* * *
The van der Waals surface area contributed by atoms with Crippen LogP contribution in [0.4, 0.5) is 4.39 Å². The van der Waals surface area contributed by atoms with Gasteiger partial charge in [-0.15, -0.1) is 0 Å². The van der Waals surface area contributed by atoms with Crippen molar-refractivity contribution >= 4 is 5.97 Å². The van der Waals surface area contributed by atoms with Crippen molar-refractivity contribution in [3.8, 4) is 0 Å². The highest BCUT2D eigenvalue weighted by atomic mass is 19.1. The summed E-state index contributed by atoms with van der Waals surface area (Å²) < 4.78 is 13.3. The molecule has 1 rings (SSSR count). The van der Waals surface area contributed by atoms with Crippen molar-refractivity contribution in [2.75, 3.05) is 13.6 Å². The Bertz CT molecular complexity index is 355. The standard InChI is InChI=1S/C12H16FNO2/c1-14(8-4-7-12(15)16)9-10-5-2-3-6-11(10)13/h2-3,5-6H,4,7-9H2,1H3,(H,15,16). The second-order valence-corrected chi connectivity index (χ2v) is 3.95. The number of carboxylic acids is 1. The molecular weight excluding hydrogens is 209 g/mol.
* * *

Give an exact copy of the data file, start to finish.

The van der Waals surface area contributed by atoms with Crippen LogP contribution in [0.4, 0.5) is 4.39 Å². The van der Waals surface area contributed by atoms with Gasteiger partial charge in [-0.15, -0.1) is 0 Å². The van der Waals surface area contributed by atoms with Crippen molar-refractivity contribution >= 4 is 5.97 Å². The van der Waals surface area contributed by atoms with Crippen molar-refractivity contribution in [3.8, 4) is 0 Å². The highest BCUT2D eigenvalue weighted by atomic mass is 19.1. The summed E-state index contributed by atoms with van der Waals surface area (Å²) < 4.78 is 13.3. The molecule has 1 rings (SSSR count). The van der Waals surface area contributed by atoms with Crippen molar-refractivity contribution in [2.75, 3.05) is 13.6 Å². The Bertz CT molecular complexity index is 355. The standard InChI is InChI=1S/C12H16FNO2/c1-14(8-4-7-12(15)16)9-10-5-2-3-6-11(10)13/h2-3,5-6H,4,7-9H2,1H3,(H,15,16). The second-order valence-corrected chi connectivity index (χ2v) is 3.95. The number of carboxylic acids is 1. The molecular weight excluding hydrogens is 209 g/mol.